OSHA’s Mugno: Delayed Again

Jordan Barab

Jordan Barab Former Deputy Assistant Secretary of Labor, OSHA

If the nomination of Scott Mugno to head OSHA was an airplane flight, the endless delays would have driven you to give up air travel by now.

As we last reported, Mugno had been re-re-nominated to the post of Assistant Secretary of Labor for OSHA. Mugno was originally nominated by Trump in October 2017, testified before Congress on December 5, 2017 and was approved by the Health, Education, Labor and Pensions committee on December 13, 2017. But because his nomination didn’t come to a vote before the end of that year, the White House was forced to renominate him on January 16, 2018 and he was again approved by the HELP Committee shortly thereafter. But yet again, the full Senate did not vote on his nomination due issues not related to his qualifications, forcing him to be re-re-nominated on January 16, 2019. The HELP Committee was scheduled to re-re-approve him (along with a number of other Department of Labor nominees) in a mark-up scheduled for tomorrow, but that session was inexplicably postponed to a date yet-to-be-determined.

No word yet about why the mark-up was postponed. Just a scheduling issue? Time needed to go back and look at old yearbooks? Who knows?

It’s Bad All Over

But Mugno should not feel alone. The Washington Post reports today that even Republican Senators are growing concerned about the unprecedented number of vacancies still existing:  “The Partnership for Public Service, which has tracked nominations as far back as 30 years, estimates that only 54 percent of Trump’s civilian executive-branch nominations have been confirmed, compared with 77 percent under President Barack Obama at the same point in his administration.”

And the Labor Department is one of the worst: “Only 41 percent of the Interior and Justice departments’ Senate-confirmed posts are filled, and just 43 percent of such positions have been filled at the Labor Department.”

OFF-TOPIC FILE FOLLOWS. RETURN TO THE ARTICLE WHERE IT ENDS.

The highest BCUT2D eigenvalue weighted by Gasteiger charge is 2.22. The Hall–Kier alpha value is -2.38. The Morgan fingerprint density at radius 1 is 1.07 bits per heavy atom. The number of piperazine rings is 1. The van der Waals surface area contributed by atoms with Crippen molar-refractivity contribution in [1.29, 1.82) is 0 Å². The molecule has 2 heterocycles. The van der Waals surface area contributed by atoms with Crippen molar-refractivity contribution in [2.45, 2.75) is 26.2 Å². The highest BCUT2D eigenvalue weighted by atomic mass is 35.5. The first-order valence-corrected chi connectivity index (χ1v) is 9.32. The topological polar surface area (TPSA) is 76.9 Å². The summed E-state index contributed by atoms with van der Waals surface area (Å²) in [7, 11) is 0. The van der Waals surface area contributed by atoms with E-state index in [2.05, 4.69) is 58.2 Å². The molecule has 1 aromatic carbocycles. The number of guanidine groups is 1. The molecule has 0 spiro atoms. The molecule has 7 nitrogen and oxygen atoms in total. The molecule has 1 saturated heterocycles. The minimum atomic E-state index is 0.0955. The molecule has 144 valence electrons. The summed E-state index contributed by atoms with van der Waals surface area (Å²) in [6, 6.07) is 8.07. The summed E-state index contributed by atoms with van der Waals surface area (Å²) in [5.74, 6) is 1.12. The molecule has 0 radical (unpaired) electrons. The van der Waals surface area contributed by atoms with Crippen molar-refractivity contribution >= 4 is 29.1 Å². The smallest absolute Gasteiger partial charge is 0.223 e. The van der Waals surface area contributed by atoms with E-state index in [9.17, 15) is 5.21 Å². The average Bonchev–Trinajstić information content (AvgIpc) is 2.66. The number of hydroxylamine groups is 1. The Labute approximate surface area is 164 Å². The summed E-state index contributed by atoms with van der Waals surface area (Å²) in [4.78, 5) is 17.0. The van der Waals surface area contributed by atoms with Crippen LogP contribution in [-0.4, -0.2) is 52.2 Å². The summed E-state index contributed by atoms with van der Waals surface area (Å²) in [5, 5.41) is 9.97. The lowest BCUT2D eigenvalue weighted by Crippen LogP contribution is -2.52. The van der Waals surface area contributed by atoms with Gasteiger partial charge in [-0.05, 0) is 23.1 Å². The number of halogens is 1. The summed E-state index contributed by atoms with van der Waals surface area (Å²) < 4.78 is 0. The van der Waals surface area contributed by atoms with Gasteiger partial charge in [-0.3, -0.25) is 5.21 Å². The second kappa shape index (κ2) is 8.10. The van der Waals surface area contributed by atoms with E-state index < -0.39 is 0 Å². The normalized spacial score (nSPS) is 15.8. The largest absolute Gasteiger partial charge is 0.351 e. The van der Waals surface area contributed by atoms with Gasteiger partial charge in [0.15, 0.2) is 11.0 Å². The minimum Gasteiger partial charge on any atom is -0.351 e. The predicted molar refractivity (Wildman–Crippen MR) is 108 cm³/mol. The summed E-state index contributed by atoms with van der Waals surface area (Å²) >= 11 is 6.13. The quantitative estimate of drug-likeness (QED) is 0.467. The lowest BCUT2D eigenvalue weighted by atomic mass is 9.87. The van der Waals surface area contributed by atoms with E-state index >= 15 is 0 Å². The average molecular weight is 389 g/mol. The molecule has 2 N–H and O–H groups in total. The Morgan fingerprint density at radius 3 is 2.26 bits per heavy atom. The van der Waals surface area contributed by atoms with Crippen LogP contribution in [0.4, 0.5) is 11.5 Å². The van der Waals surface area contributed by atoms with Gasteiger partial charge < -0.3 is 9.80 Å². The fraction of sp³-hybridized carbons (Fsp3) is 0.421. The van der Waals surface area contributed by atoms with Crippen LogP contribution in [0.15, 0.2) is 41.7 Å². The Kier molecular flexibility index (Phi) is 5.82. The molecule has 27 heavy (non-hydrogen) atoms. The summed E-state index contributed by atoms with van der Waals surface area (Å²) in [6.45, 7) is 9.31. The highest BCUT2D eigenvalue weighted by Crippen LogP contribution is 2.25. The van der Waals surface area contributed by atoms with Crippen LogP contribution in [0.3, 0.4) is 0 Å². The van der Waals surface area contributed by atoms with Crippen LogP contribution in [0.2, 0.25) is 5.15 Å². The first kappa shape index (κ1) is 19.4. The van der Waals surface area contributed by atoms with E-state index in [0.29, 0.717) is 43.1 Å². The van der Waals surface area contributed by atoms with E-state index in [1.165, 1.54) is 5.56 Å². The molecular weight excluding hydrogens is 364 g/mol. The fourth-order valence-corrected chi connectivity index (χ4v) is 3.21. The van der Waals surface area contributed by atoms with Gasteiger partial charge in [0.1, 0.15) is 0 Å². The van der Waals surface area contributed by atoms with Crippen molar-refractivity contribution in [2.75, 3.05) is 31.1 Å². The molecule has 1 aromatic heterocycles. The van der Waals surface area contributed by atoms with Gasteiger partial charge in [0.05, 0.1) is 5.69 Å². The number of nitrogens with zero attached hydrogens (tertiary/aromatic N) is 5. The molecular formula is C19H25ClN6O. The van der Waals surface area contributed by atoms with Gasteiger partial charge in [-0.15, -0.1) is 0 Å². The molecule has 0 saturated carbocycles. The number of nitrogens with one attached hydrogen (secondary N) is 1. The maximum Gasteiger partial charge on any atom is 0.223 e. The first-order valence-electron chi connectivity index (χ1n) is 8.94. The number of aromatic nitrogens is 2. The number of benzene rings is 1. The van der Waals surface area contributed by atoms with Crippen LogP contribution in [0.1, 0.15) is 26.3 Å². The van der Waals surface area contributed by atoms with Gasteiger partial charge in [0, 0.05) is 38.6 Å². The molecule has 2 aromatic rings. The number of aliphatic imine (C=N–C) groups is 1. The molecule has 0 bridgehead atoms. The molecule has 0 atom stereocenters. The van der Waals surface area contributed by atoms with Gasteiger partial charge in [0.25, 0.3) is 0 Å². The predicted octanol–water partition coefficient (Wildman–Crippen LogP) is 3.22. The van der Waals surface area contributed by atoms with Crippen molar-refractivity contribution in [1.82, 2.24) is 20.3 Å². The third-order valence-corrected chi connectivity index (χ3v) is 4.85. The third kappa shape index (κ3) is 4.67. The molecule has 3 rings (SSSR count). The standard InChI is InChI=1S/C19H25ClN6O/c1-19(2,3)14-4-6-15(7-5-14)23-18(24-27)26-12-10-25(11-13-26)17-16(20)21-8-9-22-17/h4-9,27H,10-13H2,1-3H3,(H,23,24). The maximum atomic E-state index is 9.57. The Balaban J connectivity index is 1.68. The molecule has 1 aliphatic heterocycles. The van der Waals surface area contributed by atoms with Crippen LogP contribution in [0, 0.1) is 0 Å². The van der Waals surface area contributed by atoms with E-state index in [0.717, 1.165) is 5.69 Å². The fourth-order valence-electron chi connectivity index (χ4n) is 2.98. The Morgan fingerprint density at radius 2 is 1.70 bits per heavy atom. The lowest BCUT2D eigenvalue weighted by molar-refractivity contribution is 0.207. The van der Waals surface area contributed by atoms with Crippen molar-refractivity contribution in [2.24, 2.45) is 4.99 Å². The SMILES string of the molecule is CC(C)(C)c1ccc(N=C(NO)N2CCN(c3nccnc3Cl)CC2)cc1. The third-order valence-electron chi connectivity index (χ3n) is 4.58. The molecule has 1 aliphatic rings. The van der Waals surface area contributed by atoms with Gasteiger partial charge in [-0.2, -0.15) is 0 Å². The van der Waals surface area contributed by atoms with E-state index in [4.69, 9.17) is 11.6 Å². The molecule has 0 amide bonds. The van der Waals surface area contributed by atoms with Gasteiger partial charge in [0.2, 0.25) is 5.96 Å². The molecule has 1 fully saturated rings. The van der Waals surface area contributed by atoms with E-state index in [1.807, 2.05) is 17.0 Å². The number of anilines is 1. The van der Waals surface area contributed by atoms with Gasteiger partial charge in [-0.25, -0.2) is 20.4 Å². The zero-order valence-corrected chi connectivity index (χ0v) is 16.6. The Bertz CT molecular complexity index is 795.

Who to blame for the delay? Some blame Democrats for delaying nominations. (Each nomination needs 30 hours of floor debate and the Dems have refused to allow them to be grouped into packages for a variety of reasons.) Some blame McConnell — not just for the delay-to-end-all-delays (Merrick Garland), but because he has chosen to spend valuable Senate floor time on confirming federal judges who will be around for 30 years, rather than Executive Branch officials who will just be around for a few years.

And some blame the White House which has failed to even nominate people for 150 out of 705 Senate-confirmed positions. And then, of course, there is the record number of resignations and firings which have left four cabinet posts with acting heads, along with the President’s Chief of Staff and OMB Director.

Meanwhile, back at the ranch, Loren Sweatt continues to serve as Deputy Assistant Secretary (and Acting Assistant Secretary ) for OSHA, a post she has occupied since July 2017.

The Future

So as we move into the second half of Trump’s term, what are the prospects for the future?  In the last Congress, Dems were holding back on Labor Department nominations because of Republican refusal to confirm Democratic nominees to the NLRB and the EEOC. Neither of those people have been renominated, although the failure to nominate any Democratic choices to those seats may continue to hold up floor action on the DOL nominees. Meanwhile, McConnell could finally get fed up and go nuclear again, reducing (or eliminating) the number of hours of debate required to vote on a Presidential nominee.

Stay tuned.

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Reposted from Confined Space

Posted In: Allied Approaches

Union Matters

America’s Wealthy: Ever Eager to Pay Their Taxes!

Sam Pizzigati

Sam Pizzigati Editor, Too Much online magazine

Why do many of the wealthiest people in America oppose a “wealth tax,” an annual levy on grand fortune? Could their distaste reflect a simple reluctance to pay their fair tax share? Oh no, JPMorganChase CEO Jamie Dimon recently told the Business Roundtable: “I know a lot of wealthy people who would be happy to pay more in taxes; they just think it’ll be wasted and be given to interest groups and stuff like that.” Could Dimon have in mind the interest group he knows best, Wall Street? In the 2008 financial crisis, federal bailouts kept the banking industry from imploding. JPMorgan alone, notes the ProPublica Bailout Tracker, collected $25 billion worth of federal largesse, an act of generosity that’s helped Dimon lock down a $1.5-billion personal fortune. Under the Elizabeth Warren wealth tax plan, Dimon would pay an annual 3 percent tax on that much net worth. Fortunes between $1 billion and $2.5 billion would face a 5 percent annual tax under the Bernie Sanders plan.

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No Such Thing as Good Greed

No Such Thing as Good Greed